CNS Summit Recap: The Future is Collaborative

CNS Summit Recap: The Future is Collaborative

BY Katherine Cloninger | Senior Director, Brand Marketing - 11.22.21 -

Innovation is the lifeblood of research and development in any industry. Scores of industry efforts spanning digital therapeutics, data sciences and decentralized clinical trials represent the greatest opportunity to positively impact patient experiences and outcomes in the history of clinical research. 

How do we change the status quo? How do we scale innovation across development portfolios? What can we learn from looking externally?  How does a company of 100,000+ employees become more “start-up-like?” And most important, how can we ensure recent progress is sustainable? These were among many thought-provoking questions raised at the 2021 CNS Summit by entrepreneurs, change agents and industry leaders. 

The CNS Summit is a community collaboration event which explores the intersection of technology and science through emerging discoveries and practical applications impacting drug discovery, clinical development, and healthcare delivery. 

Select highlights and key themes included: 

Decentralized Trials 

Jamie Macdonald, CEO, Parexel moderated a discussion on innovative ways to conduct DCTs that included Jacob Elkins of Sarepta Therapeutics, Deena Bernstein of Datacubed Health and Tony Clapsis of CVS Health. Discussion focused on two central questions: Are we making it any better for the patient and what can we improve upon, moving forward?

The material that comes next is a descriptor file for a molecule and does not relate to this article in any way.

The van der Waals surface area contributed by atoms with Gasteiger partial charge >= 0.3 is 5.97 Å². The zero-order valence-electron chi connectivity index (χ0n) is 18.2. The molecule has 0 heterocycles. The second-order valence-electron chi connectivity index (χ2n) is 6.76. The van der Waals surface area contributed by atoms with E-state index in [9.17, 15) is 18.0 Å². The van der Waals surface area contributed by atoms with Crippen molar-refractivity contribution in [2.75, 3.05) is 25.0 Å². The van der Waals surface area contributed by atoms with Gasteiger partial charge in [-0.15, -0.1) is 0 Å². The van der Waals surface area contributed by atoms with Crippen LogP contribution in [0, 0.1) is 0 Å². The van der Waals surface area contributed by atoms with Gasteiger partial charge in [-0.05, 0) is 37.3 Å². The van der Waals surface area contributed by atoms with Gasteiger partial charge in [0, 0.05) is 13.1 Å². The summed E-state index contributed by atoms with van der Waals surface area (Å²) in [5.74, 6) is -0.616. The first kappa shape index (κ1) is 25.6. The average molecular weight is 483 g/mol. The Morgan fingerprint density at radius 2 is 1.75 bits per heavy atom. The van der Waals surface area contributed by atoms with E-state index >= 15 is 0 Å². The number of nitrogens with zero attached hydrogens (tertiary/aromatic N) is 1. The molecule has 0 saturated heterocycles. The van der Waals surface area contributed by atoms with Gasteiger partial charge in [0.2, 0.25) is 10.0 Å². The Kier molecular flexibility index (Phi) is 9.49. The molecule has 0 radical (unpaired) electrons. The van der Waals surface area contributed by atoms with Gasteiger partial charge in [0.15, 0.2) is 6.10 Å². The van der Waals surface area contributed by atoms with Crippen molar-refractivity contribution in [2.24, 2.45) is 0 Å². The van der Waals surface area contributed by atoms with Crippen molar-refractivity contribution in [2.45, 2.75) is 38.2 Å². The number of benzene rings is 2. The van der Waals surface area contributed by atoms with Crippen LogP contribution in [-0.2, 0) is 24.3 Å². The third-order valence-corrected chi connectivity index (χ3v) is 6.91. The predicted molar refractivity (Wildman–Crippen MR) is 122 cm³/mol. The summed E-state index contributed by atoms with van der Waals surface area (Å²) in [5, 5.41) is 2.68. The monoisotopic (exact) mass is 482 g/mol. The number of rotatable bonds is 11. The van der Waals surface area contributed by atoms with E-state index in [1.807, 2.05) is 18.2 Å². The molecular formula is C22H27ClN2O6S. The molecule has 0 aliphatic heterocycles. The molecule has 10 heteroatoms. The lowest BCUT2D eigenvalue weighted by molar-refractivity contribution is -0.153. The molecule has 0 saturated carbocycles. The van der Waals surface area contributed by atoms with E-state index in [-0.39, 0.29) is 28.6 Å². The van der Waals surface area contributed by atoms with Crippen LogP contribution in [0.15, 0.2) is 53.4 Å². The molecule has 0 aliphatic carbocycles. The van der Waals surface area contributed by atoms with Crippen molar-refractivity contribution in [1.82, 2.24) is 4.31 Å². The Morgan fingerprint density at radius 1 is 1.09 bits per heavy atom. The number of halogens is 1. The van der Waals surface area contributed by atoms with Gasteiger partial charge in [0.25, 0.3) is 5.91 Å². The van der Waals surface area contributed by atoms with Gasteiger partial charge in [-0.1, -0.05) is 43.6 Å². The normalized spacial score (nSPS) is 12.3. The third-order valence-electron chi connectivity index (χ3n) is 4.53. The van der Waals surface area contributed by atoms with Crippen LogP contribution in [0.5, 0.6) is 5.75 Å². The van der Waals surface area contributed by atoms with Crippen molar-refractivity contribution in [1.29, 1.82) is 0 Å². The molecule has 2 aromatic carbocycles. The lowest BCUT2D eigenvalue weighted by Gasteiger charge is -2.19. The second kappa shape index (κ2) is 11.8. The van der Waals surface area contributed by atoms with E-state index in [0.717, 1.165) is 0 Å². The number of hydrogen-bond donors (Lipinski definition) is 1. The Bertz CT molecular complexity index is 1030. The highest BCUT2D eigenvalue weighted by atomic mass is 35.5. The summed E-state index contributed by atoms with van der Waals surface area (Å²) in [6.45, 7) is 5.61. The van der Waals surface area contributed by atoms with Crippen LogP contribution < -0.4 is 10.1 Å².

While the rapid adoption of teleheath, mobile clinics and home health bode well for scaling DCTs, we need to consider “technology as an enabler to deliver services more conveniently to patients” advised Clapsis, and “how to design hybrid models that accommodate patient preferences,” added Bernstein. 

Conceding that many outcome assessment tools are subjective, Dr. Elkins spoke about the opportunity to validate digital measurements to improve scientific endpoints.  When the pandemic forced the use of remote video assessments, he noted that implementation was challenging but data quality did not suffer. 

Panelists were united in the necessity of flexible protocols, supported by technologies that are easy to use as critical success factors for deployment. Dr. Elkins wrapped up the discussion with a collective call to action, stating the need to transition endpoints before the life science industry can fully transition to digital health.